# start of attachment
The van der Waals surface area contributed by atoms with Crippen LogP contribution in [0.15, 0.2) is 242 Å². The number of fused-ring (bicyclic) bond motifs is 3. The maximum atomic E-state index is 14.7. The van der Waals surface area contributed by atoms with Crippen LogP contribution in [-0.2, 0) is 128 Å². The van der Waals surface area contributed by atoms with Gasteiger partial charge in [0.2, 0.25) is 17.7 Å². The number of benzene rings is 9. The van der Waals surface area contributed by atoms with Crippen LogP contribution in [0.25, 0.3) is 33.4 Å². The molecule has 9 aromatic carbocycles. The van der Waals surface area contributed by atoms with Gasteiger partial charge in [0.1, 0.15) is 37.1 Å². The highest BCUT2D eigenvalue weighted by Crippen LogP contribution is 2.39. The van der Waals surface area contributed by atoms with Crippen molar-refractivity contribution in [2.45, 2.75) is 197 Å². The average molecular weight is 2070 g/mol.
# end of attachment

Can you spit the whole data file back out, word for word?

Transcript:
The van der Waals surface area contributed by atoms with Crippen LogP contribution in [0.15, 0.2) is 242 Å². The number of fused-ring (bicyclic) bond motifs is 3. The maximum atomic E-state index is 14.7. The van der Waals surface area contributed by atoms with Crippen LogP contribution in [-0.2, 0) is 128 Å². The van der Waals surface area contributed by atoms with Gasteiger partial charge in [0.2, 0.25) is 17.7 Å². The number of benzene rings is 9. The van der Waals surface area contributed by atoms with Crippen LogP contribution in [0.25, 0.3) is 33.4 Å². The molecule has 9 aromatic carbocycles. The van der Waals surface area contributed by atoms with Gasteiger partial charge in [0.1, 0.15) is 37.1 Å². The highest BCUT2D eigenvalue weighted by Crippen LogP contribution is 2.39. The van der Waals surface area contributed by atoms with Crippen molar-refractivity contribution in [2.45, 2.75) is 197 Å². The average molecular weight is 2070 g/mol.